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I don't understand Grid References - are there any sites to help me?
Here's a quick link to the Ordnance Survey's beginner's guide to grid references: link

Grid references locate places on the map. They consist of one (Ireland) or two (Great Britain) letters followed by an even number of digits. The letters define a (100x100)km^2 square (a 'myriad' in Geograph-speak) and are best looked up on an overview map. The numbers locate the position within that square. To find a location, split the block of numbers in two. The first block is the easting, i.e. the distance from the western edge of the myriad. The second is the northing - the distance from its southern edge.

Grid references always specify square areas, not points. The more digits there are, the smaller is the square referred to, and the higher is the precision of the grid reference. For each pair of digits, the precision increases by a factor of ten: SN58 defines a square of (10x10)km^2, 50km to the east and 80km to the north of the origin of myriad SN. SN5881 is a (1x1)km^2 square 58km east and 81km north of that origin. SN 58272 81324 is a (1x1)m^2 area. When stating a grid reference, the precision given should be in line with the accuracy of the position (how well do we actually know where we are?) and with the size of the object (a building doesn't fit on a 1m^2 footprint).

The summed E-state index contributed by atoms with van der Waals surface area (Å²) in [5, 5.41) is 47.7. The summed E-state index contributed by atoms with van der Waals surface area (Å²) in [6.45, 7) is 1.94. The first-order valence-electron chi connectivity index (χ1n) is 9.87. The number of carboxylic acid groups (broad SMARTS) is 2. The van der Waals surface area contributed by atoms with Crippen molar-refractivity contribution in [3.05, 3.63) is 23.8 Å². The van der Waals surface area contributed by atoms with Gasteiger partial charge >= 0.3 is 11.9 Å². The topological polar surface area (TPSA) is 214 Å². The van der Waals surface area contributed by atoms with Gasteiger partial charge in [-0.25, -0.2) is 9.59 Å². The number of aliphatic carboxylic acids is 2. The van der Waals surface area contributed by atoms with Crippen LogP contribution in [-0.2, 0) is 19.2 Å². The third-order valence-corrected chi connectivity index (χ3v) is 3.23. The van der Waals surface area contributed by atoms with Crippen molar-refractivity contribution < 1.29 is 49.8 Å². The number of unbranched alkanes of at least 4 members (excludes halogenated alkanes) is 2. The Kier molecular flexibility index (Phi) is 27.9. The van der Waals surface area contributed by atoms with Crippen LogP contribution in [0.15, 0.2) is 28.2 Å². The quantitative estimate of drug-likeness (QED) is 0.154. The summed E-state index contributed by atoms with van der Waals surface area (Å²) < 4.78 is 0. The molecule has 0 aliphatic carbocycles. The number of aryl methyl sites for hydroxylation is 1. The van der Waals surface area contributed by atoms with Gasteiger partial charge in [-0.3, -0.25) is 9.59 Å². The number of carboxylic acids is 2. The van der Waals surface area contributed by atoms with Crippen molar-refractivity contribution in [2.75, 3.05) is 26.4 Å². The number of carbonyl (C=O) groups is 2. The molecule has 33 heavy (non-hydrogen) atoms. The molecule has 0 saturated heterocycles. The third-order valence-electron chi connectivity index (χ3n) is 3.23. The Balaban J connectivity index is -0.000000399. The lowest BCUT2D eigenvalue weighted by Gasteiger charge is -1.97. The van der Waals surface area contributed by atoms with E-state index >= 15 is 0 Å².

The system Geograph still uses in Ireland works in exactly the same way, although the Ordnance Surveys of Ireland and of Northern Ireland have recently introduced a different system for their maps. This article link explains the differences.
· More information on this topic... · contributed by Rudi Winter, Jun 2011 · Edit this answer (Open for editing by anyone) · Provide an alternative answer!

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